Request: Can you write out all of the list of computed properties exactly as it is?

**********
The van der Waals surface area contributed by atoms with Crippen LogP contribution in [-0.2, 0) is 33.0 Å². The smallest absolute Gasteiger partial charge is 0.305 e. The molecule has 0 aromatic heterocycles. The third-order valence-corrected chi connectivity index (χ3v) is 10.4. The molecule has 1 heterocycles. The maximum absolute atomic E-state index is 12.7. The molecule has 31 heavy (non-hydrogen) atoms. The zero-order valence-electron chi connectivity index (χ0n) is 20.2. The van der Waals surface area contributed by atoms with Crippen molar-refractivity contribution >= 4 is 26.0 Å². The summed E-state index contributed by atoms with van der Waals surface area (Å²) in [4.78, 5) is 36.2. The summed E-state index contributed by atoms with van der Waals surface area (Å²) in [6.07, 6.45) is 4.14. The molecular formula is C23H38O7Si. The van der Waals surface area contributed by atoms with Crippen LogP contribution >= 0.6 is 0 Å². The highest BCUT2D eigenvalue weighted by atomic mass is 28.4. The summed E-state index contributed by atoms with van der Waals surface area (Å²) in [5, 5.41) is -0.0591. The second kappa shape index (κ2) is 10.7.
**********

The van der Waals surface area contributed by atoms with Crippen LogP contribution in [-0.2, 0) is 33.0 Å². The smallest absolute Gasteiger partial charge is 0.305 e. The molecule has 0 aromatic heterocycles. The third-order valence-corrected chi connectivity index (χ3v) is 10.4. The molecule has 1 heterocycles. The maximum absolute atomic E-state index is 12.7. The molecule has 31 heavy (non-hydrogen) atoms. The zero-order valence-electron chi connectivity index (χ0n) is 20.2. The van der Waals surface area contributed by atoms with Crippen molar-refractivity contribution >= 4 is 26.0 Å². The summed E-state index contributed by atoms with van der Waals surface area (Å²) in [4.78, 5) is 36.2. The summed E-state index contributed by atoms with van der Waals surface area (Å²) in [6.07, 6.45) is 4.14. The molecular formula is C23H38O7Si. The van der Waals surface area contributed by atoms with Crippen LogP contribution >= 0.6 is 0 Å². The highest BCUT2D eigenvalue weighted by atomic mass is 28.4. The summed E-state index contributed by atoms with van der Waals surface area (Å²) in [5, 5.41) is -0.0591. The second kappa shape index (κ2) is 10.7.